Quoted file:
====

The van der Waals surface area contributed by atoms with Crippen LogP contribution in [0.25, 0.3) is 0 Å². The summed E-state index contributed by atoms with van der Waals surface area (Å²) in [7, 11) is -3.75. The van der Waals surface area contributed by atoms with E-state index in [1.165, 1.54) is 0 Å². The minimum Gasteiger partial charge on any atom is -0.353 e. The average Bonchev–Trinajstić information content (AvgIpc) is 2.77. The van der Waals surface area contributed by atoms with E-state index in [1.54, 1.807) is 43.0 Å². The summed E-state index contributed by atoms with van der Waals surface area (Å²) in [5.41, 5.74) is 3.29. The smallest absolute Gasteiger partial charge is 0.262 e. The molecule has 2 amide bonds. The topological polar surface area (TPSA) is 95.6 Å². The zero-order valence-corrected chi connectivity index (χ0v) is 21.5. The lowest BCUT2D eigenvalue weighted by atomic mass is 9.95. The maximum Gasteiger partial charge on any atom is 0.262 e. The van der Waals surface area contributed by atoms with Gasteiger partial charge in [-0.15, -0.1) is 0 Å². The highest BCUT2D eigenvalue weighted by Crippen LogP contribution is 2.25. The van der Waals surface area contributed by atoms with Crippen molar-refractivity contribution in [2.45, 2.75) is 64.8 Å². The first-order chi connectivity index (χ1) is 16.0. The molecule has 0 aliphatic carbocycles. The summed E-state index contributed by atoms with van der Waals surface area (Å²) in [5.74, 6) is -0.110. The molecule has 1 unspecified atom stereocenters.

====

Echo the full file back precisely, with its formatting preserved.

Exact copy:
The van der Waals surface area contributed by atoms with Crippen LogP contribution in [0.25, 0.3) is 0 Å². The summed E-state index contributed by atoms with van der Waals surface area (Å²) in [7, 11) is -3.75. The van der Waals surface area contributed by atoms with E-state index in [1.165, 1.54) is 0 Å². The minimum Gasteiger partial charge on any atom is -0.353 e. The average Bonchev–Trinajstić information content (AvgIpc) is 2.77. The van der Waals surface area contributed by atoms with E-state index in [1.54, 1.807) is 43.0 Å². The summed E-state index contributed by atoms with van der Waals surface area (Å²) in [5.41, 5.74) is 3.29. The smallest absolute Gasteiger partial charge is 0.262 e. The molecule has 2 amide bonds. The topological polar surface area (TPSA) is 95.6 Å². The zero-order valence-corrected chi connectivity index (χ0v) is 21.5. The lowest BCUT2D eigenvalue weighted by atomic mass is 9.95. The maximum Gasteiger partial charge on any atom is 0.262 e. The van der Waals surface area contributed by atoms with Gasteiger partial charge in [-0.15, -0.1) is 0 Å². The highest BCUT2D eigenvalue weighted by Crippen LogP contribution is 2.25. The van der Waals surface area contributed by atoms with Crippen molar-refractivity contribution in [2.45, 2.75) is 64.8 Å². The first-order chi connectivity index (χ1) is 16.0. The molecule has 0 aliphatic carbocycles. The summed E-state index contributed by atoms with van der Waals surface area (Å²) in [5.74, 6) is -0.110. The molecule has 1 unspecified atom stereocenters.